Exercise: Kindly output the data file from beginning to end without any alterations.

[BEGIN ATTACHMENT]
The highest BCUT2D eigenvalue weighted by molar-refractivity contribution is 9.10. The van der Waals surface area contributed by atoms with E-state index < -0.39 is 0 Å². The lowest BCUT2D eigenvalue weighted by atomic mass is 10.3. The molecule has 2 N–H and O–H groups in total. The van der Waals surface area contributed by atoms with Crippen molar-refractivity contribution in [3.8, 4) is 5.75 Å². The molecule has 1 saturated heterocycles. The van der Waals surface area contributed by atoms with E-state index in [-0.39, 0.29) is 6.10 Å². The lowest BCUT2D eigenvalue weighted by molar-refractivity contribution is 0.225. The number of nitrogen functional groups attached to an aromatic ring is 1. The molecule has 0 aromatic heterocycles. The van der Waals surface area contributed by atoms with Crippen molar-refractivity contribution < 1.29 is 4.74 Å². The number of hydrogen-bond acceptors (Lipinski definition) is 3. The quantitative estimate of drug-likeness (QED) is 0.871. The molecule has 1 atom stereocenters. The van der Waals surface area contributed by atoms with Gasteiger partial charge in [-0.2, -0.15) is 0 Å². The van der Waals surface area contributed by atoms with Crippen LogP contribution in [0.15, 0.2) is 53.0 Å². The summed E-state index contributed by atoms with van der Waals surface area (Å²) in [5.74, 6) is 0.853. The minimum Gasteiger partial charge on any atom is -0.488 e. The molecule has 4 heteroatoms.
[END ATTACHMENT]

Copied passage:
The highest BCUT2D eigenvalue weighted by molar-refractivity contribution is 9.10. The van der Waals surface area contributed by atoms with E-state index < -0.39 is 0 Å². The lowest BCUT2D eigenvalue weighted by atomic mass is 10.3. The molecule has 2 N–H and O–H groups in total. The van der Waals surface area contributed by atoms with Crippen molar-refractivity contribution in [3.8, 4) is 5.75 Å². The molecule has 1 saturated heterocycles. The van der Waals surface area contributed by atoms with E-state index in [-0.39, 0.29) is 6.10 Å². The lowest BCUT2D eigenvalue weighted by molar-refractivity contribution is 0.225. The number of nitrogen functional groups attached to an aromatic ring is 1. The molecule has 0 aromatic heterocycles. The van der Waals surface area contributed by atoms with Crippen molar-refractivity contribution < 1.29 is 4.74 Å². The number of hydrogen-bond acceptors (Lipinski definition) is 3. The quantitative estimate of drug-likeness (QED) is 0.871. The molecule has 1 atom stereocenters. The van der Waals surface area contributed by atoms with Gasteiger partial charge in [-0.2, -0.15) is 0 Å². The van der Waals surface area contributed by atoms with Crippen LogP contribution in [0.15, 0.2) is 53.0 Å². The summed E-state index contributed by atoms with van der Waals surface area (Å²) in [5.74, 6) is 0.853. The minimum Gasteiger partial charge on any atom is -0.488 e. The molecule has 4 heteroatoms.